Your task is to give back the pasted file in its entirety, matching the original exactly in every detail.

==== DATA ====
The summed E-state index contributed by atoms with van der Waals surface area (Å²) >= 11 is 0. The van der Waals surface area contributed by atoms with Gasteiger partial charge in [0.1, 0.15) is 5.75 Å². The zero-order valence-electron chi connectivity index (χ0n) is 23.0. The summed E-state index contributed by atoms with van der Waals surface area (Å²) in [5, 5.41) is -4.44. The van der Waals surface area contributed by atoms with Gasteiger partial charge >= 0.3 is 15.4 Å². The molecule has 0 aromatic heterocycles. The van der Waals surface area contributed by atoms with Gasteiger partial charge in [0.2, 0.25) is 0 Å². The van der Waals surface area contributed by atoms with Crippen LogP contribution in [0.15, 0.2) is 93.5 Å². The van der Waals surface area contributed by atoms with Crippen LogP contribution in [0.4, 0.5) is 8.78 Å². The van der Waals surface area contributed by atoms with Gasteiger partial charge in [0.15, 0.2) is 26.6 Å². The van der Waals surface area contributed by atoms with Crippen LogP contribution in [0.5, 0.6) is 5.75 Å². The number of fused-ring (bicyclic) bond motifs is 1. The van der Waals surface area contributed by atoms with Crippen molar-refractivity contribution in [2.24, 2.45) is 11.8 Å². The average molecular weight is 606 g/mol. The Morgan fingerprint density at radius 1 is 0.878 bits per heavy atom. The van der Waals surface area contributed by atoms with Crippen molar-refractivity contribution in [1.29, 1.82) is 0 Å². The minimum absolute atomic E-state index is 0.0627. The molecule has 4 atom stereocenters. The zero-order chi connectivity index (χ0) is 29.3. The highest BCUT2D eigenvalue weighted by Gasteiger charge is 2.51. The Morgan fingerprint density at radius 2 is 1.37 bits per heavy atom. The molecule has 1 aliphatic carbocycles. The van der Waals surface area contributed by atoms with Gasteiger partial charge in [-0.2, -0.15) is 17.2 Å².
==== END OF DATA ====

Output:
The summed E-state index contributed by atoms with van der Waals surface area (Å²) >= 11 is 0. The van der Waals surface area contributed by atoms with Gasteiger partial charge in [0.1, 0.15) is 5.75 Å². The zero-order valence-electron chi connectivity index (χ0n) is 23.0. The summed E-state index contributed by atoms with van der Waals surface area (Å²) in [5, 5.41) is -4.44. The van der Waals surface area contributed by atoms with Gasteiger partial charge >= 0.3 is 15.4 Å². The molecule has 0 aromatic heterocycles. The van der Waals surface area contributed by atoms with Gasteiger partial charge in [0.2, 0.25) is 0 Å². The van der Waals surface area contributed by atoms with Crippen LogP contribution in [0.15, 0.2) is 93.5 Å². The van der Waals surface area contributed by atoms with Crippen LogP contribution in [0.4, 0.5) is 8.78 Å². The van der Waals surface area contributed by atoms with Gasteiger partial charge in [0.15, 0.2) is 26.6 Å². The van der Waals surface area contributed by atoms with Crippen LogP contribution in [0.5, 0.6) is 5.75 Å². The number of fused-ring (bicyclic) bond motifs is 1. The van der Waals surface area contributed by atoms with Crippen molar-refractivity contribution in [2.24, 2.45) is 11.8 Å². The average molecular weight is 606 g/mol. The Morgan fingerprint density at radius 1 is 0.878 bits per heavy atom. The van der Waals surface area contributed by atoms with Crippen molar-refractivity contribution in [1.29, 1.82) is 0 Å². The minimum absolute atomic E-state index is 0.0627. The molecule has 4 atom stereocenters. The zero-order chi connectivity index (χ0) is 29.3. The highest BCUT2D eigenvalue weighted by Gasteiger charge is 2.51. The Morgan fingerprint density at radius 2 is 1.37 bits per heavy atom. The molecule has 1 aliphatic carbocycles. The van der Waals surface area contributed by atoms with Gasteiger partial charge in [-0.2, -0.15) is 17.2 Å².